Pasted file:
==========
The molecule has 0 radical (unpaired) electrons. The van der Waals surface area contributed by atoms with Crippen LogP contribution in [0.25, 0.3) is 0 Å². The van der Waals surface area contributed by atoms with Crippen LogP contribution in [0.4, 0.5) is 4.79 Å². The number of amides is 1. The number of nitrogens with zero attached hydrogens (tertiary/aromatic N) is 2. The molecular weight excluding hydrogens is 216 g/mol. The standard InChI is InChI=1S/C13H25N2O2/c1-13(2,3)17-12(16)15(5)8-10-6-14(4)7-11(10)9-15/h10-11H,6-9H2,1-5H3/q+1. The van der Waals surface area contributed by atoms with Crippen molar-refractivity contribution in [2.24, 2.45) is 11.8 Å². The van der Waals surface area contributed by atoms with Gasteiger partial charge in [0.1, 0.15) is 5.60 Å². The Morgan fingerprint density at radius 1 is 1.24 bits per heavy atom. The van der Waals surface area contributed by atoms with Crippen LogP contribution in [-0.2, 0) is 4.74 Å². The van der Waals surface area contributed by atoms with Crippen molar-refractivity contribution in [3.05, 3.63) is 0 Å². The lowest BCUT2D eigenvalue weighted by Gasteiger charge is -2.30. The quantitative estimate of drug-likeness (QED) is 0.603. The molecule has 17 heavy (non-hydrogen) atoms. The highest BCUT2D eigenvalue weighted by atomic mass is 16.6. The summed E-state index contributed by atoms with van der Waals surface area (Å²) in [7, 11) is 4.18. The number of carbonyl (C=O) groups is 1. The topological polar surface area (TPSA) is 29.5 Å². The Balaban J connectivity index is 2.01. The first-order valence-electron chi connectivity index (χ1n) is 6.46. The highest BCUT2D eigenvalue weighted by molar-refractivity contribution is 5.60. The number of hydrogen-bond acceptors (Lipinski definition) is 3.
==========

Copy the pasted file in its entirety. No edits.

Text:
The molecule has 0 radical (unpaired) electrons. The van der Waals surface area contributed by atoms with Crippen LogP contribution in [0.25, 0.3) is 0 Å². The van der Waals surface area contributed by atoms with Crippen LogP contribution in [0.4, 0.5) is 4.79 Å². The number of amides is 1. The number of nitrogens with zero attached hydrogens (tertiary/aromatic N) is 2. The molecular weight excluding hydrogens is 216 g/mol. The standard InChI is InChI=1S/C13H25N2O2/c1-13(2,3)17-12(16)15(5)8-10-6-14(4)7-11(10)9-15/h10-11H,6-9H2,1-5H3/q+1. The van der Waals surface area contributed by atoms with Crippen molar-refractivity contribution in [2.24, 2.45) is 11.8 Å². The van der Waals surface area contributed by atoms with Gasteiger partial charge in [0.1, 0.15) is 5.60 Å². The Morgan fingerprint density at radius 1 is 1.24 bits per heavy atom. The van der Waals surface area contributed by atoms with Crippen LogP contribution in [-0.2, 0) is 4.74 Å². The van der Waals surface area contributed by atoms with Crippen molar-refractivity contribution in [3.05, 3.63) is 0 Å². The lowest BCUT2D eigenvalue weighted by Gasteiger charge is -2.30. The quantitative estimate of drug-likeness (QED) is 0.603. The molecule has 17 heavy (non-hydrogen) atoms. The highest BCUT2D eigenvalue weighted by atomic mass is 16.6. The summed E-state index contributed by atoms with van der Waals surface area (Å²) in [7, 11) is 4.18. The number of carbonyl (C=O) groups is 1. The topological polar surface area (TPSA) is 29.5 Å². The Balaban J connectivity index is 2.01. The first-order valence-electron chi connectivity index (χ1n) is 6.46. The highest BCUT2D eigenvalue weighted by molar-refractivity contribution is 5.60. The number of hydrogen-bond acceptors (Lipinski definition) is 3.